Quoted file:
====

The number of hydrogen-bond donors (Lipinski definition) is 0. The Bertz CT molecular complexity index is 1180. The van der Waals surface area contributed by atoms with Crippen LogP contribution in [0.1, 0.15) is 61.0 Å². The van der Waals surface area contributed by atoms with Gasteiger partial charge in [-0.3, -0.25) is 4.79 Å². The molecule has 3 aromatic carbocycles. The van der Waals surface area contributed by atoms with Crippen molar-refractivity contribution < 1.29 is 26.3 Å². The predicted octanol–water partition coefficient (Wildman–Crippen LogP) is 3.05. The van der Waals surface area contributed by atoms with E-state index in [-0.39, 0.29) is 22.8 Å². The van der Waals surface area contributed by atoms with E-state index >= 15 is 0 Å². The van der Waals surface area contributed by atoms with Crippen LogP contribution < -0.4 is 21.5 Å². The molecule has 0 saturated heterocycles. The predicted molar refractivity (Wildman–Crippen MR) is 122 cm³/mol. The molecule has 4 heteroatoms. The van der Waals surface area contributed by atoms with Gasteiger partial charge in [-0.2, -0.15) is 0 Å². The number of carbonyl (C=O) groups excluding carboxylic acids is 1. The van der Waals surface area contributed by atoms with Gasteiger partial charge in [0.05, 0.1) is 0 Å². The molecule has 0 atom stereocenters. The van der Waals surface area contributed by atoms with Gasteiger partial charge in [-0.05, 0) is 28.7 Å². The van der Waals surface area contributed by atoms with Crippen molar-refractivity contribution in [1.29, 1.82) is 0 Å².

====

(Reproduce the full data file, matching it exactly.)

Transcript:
The number of hydrogen-bond donors (Lipinski definition) is 0. The Bertz CT molecular complexity index is 1180. The van der Waals surface area contributed by atoms with Crippen LogP contribution in [0.1, 0.15) is 61.0 Å². The van der Waals surface area contributed by atoms with Gasteiger partial charge in [-0.3, -0.25) is 4.79 Å². The molecule has 3 aromatic carbocycles. The van der Waals surface area contributed by atoms with Crippen molar-refractivity contribution < 1.29 is 26.3 Å². The predicted octanol–water partition coefficient (Wildman–Crippen LogP) is 3.05. The van der Waals surface area contributed by atoms with E-state index in [-0.39, 0.29) is 22.8 Å². The van der Waals surface area contributed by atoms with E-state index >= 15 is 0 Å². The van der Waals surface area contributed by atoms with Crippen LogP contribution < -0.4 is 21.5 Å². The molecule has 0 saturated heterocycles. The predicted molar refractivity (Wildman–Crippen MR) is 122 cm³/mol. The molecule has 4 heteroatoms. The van der Waals surface area contributed by atoms with Gasteiger partial charge in [-0.2, -0.15) is 0 Å². The number of carbonyl (C=O) groups excluding carboxylic acids is 1. The van der Waals surface area contributed by atoms with Gasteiger partial charge in [0.05, 0.1) is 0 Å². The molecule has 0 atom stereocenters. The van der Waals surface area contributed by atoms with Gasteiger partial charge in [-0.05, 0) is 28.7 Å². The van der Waals surface area contributed by atoms with Crippen molar-refractivity contribution in [1.29, 1.82) is 0 Å².